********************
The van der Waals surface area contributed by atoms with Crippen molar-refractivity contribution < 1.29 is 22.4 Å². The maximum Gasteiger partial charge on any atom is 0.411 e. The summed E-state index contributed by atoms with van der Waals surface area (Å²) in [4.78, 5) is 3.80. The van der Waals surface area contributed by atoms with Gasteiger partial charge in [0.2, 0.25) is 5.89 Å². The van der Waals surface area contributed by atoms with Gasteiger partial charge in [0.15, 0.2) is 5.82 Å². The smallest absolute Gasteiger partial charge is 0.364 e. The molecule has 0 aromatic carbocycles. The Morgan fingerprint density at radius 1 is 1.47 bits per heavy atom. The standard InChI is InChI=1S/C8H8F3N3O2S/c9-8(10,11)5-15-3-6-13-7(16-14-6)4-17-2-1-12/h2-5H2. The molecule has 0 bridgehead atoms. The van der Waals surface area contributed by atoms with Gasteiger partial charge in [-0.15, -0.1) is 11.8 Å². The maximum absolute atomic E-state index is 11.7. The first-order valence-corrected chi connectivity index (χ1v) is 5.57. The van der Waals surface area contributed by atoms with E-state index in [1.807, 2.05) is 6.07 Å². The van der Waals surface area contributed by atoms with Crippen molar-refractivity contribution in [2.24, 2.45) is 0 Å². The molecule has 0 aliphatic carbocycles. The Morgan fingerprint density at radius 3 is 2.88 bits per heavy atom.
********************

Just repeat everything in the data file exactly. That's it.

The van der Waals surface area contributed by atoms with Crippen molar-refractivity contribution < 1.29 is 22.4 Å². The maximum Gasteiger partial charge on any atom is 0.411 e. The summed E-state index contributed by atoms with van der Waals surface area (Å²) in [4.78, 5) is 3.80. The van der Waals surface area contributed by atoms with Gasteiger partial charge in [0.2, 0.25) is 5.89 Å². The van der Waals surface area contributed by atoms with Gasteiger partial charge in [0.15, 0.2) is 5.82 Å². The smallest absolute Gasteiger partial charge is 0.364 e. The molecule has 0 aromatic carbocycles. The Morgan fingerprint density at radius 1 is 1.47 bits per heavy atom. The standard InChI is InChI=1S/C8H8F3N3O2S/c9-8(10,11)5-15-3-6-13-7(16-14-6)4-17-2-1-12/h2-5H2. The molecule has 0 bridgehead atoms. The van der Waals surface area contributed by atoms with Gasteiger partial charge in [-0.15, -0.1) is 11.8 Å². The maximum absolute atomic E-state index is 11.7. The first-order valence-corrected chi connectivity index (χ1v) is 5.57. The van der Waals surface area contributed by atoms with E-state index in [1.807, 2.05) is 6.07 Å². The van der Waals surface area contributed by atoms with Crippen molar-refractivity contribution in [2.24, 2.45) is 0 Å². The molecule has 0 aliphatic carbocycles. The Morgan fingerprint density at radius 3 is 2.88 bits per heavy atom.